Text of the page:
As per General Fanager, Datsyuk has one more year left on his current deal, which comes with a cap hit of $7.5 million.

From the Detroit Free Press:

“He would like to leave, but at the same time, he wants to make sure the Wings have options,” Milstein said. “He wants to help the team any way he can with the salary cap issue.”

Wings general manager Ken Holland has said there are no loopholes. Because Datsyuk signed his last contract after he turned 35, his $7.5 million salary cap hit remains in tact even if Datsyuk departs. The Wings’ only option is to trade his contract to a team such as Arizona or Carolina that could use the hefty cap hit in order to be above the salary cap minimum.

At the age of 37, his career in the league started in 2001-02, and has spanned 953 regular season games in which he’s accrued 918 points.

He’s had a highly decorated career, with two Stanley Cup championships with the Red Wings, three Selke and four Lady Byng trophies.

Allen or Elliott? Another goalie decision looms for Hitchcock

ST LOUIS, MO - MAY 23:  Jake Allen #34 of the St. Louis Blues tends goal against Nick Spaling #16 of the San Jose Sharks during the third period in Game Five of the Western Conference Final during the 2016 NHL Stanley Cup Playoffs at Scottrade Center on May 23, 2016 in St Louis, Missouri.  (Photo by Jamie Squire/Getty Images)
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The St. Louis Blues need to win Game 6 on Wednesday, or their season is over. Who they decide to turn to in net is likely to be a talking point — heated debate, maybe? — leading up to that contest.

Do they go back to Jake Allen for a third consecutive start, despite the fact he allowed four goals on 25 shots in Monday’s Game 5 loss to the San Jose Sharks? Or, will head coach Ken Hitchcock turn once again to Brian Elliott, who started every single game from the series opener of the first round versus Chicago to Game 3 of the Western Conference Final.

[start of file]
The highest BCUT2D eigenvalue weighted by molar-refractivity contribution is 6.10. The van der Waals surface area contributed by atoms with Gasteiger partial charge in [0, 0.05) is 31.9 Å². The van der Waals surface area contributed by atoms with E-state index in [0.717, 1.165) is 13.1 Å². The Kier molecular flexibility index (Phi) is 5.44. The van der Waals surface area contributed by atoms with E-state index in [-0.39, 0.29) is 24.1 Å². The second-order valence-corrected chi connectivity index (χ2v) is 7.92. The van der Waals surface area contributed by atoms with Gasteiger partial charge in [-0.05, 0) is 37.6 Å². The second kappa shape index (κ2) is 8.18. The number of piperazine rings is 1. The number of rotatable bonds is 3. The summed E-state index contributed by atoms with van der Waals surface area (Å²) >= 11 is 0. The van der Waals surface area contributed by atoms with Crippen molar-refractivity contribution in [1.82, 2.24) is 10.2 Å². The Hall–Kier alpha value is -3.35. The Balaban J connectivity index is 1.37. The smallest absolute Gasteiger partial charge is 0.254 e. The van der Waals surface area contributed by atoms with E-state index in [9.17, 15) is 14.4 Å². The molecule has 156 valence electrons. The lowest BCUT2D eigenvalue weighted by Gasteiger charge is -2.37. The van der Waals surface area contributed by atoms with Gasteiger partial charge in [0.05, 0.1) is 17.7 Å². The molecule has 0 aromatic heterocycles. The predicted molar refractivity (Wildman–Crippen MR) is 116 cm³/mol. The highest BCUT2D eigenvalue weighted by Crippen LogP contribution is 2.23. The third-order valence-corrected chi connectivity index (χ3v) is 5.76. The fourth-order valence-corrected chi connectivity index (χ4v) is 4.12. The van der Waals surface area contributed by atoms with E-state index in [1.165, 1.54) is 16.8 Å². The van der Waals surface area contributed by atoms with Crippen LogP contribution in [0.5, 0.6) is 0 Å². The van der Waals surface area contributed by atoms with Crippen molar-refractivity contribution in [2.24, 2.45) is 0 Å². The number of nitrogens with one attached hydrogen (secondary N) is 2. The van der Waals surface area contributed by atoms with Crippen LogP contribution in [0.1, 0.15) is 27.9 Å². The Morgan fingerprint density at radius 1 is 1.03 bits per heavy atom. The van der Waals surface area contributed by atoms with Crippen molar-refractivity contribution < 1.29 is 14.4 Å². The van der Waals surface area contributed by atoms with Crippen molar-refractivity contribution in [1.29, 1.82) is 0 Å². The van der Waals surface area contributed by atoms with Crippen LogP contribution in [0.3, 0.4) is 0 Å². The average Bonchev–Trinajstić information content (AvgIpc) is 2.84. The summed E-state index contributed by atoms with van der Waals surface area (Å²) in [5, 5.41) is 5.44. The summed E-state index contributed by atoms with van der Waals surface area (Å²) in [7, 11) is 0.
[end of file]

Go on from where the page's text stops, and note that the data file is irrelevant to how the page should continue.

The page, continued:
Hitchcock at least felt that going with Allen over Elliott in Game 4 provided the necessary spark for his team, as the Blues evened the series.

But on Monday, the Sharks, on the strength of two Joe Pavelski goals, eventually overpowered the Blues for the win, moving San Jose one victory away from the Stanley Cup Final.

“I thought he was fine. I don’t know, those are decisions we make in a day or so. But I thought he was fine today. He stopped some point-blank shots, especially early, three times early,” Hitchcock told reporters.

“I don’t know. That’s stuff we’ll talk about tomorrow.”

Feeding frenzy: Sharks send Blues to the brink of elimination in Western Conference Final

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The San Jose Sharks won a back-and-forth Game 5 to take back the lead in a back-and-forth Western Conference Final, moving one victory away from appearing in the Stanley Cup Final.

After scoring the tying goal late in the second period, Joe Pavelski notched his 12th of the playoffs to give San Jose the lead for good just 16 seconds into the third period.

The Sharks earned a 6-3 victory on the road, in a bounce-back effort from Saturday.

Twice, the Blues grabbed the lead. Troy Brouwer gave them the advantage in the first period, showing off his baseball skills by batting the puck into the net on a rebound. Robby Fabbri gave them another lead in the second period, making Roman Polak pay for snapping on Dmitrij Jaskin along the boards.

But the Blues couldn’t hold on. The Sharks scored twice on three power play opportunities and can now clinch the Western Conference on home ice in Wednesday’s Game 6.

As for the Blues, will Ken Hitchcock change up his starting goaltender again? It’s certainly an aspect of this series that will once again be up for debate leading up to Wednesday’s game.

After Brian Elliott had backstopped the Blues through the first two rounds and started the first three games of this series, Hitchcock decided to start Jake Allen in Game 4.

Allen recorded the win Saturday, and was called upon again in Game 5 as expected, but gave up four goals on 25 shots Monday.

Video: Sharks’ Polak snaps, Blues make him pay on the power play

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San Jose Sharks defenseman Roman Polak took serious issue with St. Louis Blues forward Dmitrij Jaskin during the second period, as the two eventually threw off the gloves off in a fight in the corner.

In the process, Polak let his emotions get the better of him — he snapped — by also taking a roughing minor to give the Blues a power play.

The Blues made him — and the Sharks — pay on a blast from Robby Fabbri, who was a game-time decision for Monday’s contest.

The Sharks tied the game at 3-3 before the end of the second period on Joe Pavelski‘s 11th of the playoffs. Pavelski struck again in the third period, giving San Jose the 4-3 lead.